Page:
The Irascible Professor SM
Irreverent Commentary on the State of Education in America Today

by Dr. Mark H. Shapiro

"History, despite its wrenching pain, cannot be unlived, however, if faced with courage, need not be lived again."...  ...Maya Angelou.

Commentary of the Day - June 26, 2009:  Education's New Angle.  Guest commentary by Poor Elijah (Peter Berger).

Education experts have spent the past forty years fighting about curriculum, which cutting through the usual jargon means the stuff we're trying to teach kids.  From whole language to new math, American students have been casualties in wars over every discipline, including social studies, the generalized, watered-down, content-light alias that educators bestowed on what we used to call history, geography, and civics.  For those same forty years officials, parents, and employers have bemoaned the decline in American students' knowledge of history, geography, and civics.

Now The Washington Post reports that President Obama's election has brought a promising "new angle to teaching the Civil War."  According to a string of enthused history professors and public school educators, we're finally free to be "more honest" about the war's causes and once "again talking about issues such slavery" and "freedom."

I don't know about you, but I find it hard to believe that very many U.S. history teachers have been skipping slavery and freedom.  I also wasn't aware that I've been under some pressure not to be honest.  I've always taught my students that nations are like people, and that even the best do wrong sometimes.  And I'm not sure why having a black President is more relevant to teaching about the Civil War than having a Southern President, which is what the last two Oval Office alumni were.

Anyway, newly freed to talk about slavery, the Post’s experts reject the "pro-Confederate" view that the war was fought over states' rights.  They concur that "slavery was the central reason" the Southern states seceded.

Confederate?  States' rights?  Secede?  Do these guys have any idea how little most American students know?

It's true that the founders made the conscious choice to establish the nation first and leave resolving the ugly paradox of slavery in the land of the free to their children and grandchildren.  It's also undeniable that slavery was one of the longstanding issues that drove eleven Southern states to secede and galvanized the Confederacy.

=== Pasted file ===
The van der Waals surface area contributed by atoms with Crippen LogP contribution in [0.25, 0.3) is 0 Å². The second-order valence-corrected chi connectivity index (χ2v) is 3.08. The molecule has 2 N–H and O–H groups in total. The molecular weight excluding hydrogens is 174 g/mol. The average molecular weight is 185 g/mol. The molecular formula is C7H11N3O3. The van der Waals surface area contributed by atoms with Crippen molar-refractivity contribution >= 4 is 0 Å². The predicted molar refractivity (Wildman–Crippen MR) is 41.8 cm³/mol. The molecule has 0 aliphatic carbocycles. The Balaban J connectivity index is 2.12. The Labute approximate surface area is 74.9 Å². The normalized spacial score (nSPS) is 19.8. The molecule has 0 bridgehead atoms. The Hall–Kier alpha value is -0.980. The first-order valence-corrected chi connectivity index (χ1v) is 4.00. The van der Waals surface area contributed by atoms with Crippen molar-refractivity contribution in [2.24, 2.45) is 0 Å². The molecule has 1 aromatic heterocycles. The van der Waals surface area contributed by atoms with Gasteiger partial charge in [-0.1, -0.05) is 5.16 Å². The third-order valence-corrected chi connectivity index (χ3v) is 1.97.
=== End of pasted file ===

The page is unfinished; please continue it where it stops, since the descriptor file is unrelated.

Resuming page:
But you don't have to be "pro-Confederate" to believe that slavery wasn't the war's central issue.  I know this because Abraham Lincoln, not known for his pro-Confederate views, said so.  While he considered slavery a "social, political, and moral evil," he saw the war as a struggle between the assertion of states' rights and the preservation the Union.  He made it clear as a candidate and as President-elect that he wouldn't end slavery in the South.  In a letter explaining the Emancipation Proclamation, he said that to win the war and save the country he'd be willing to free all, none, or some slaves, whatever it took.

You can't discuss the reasons we fought the Civil War without knowing that.  It's also helpful to know the history of secession and states' rights, that the first rumblings about states nullifying the federal government's authority did come from two Virginians -- James Madison, the "father" of the federal Constitution, and Thomas Jefferson, then the sitting Vice President -- but that they were protesting the 1798 Alien and Sedition Acts.  New England actually threatened to secede first, once over Mr. Jefferson’s Louisiana Purchase in 1803 and later during Mr. Madison's War of 1812.  Then in 1832 Tennessean Andrew Jackson announced his intention to mobilize troops and hang his own Vice President, Carolinian John Calhoun, when South Carolina threatened to secede over import tariffs, a lackluster topic to introduce to eighth graders but very nearly the cause of a tax-incited civil war when Abe Lincoln was still stocking shelves in an Illinois general store.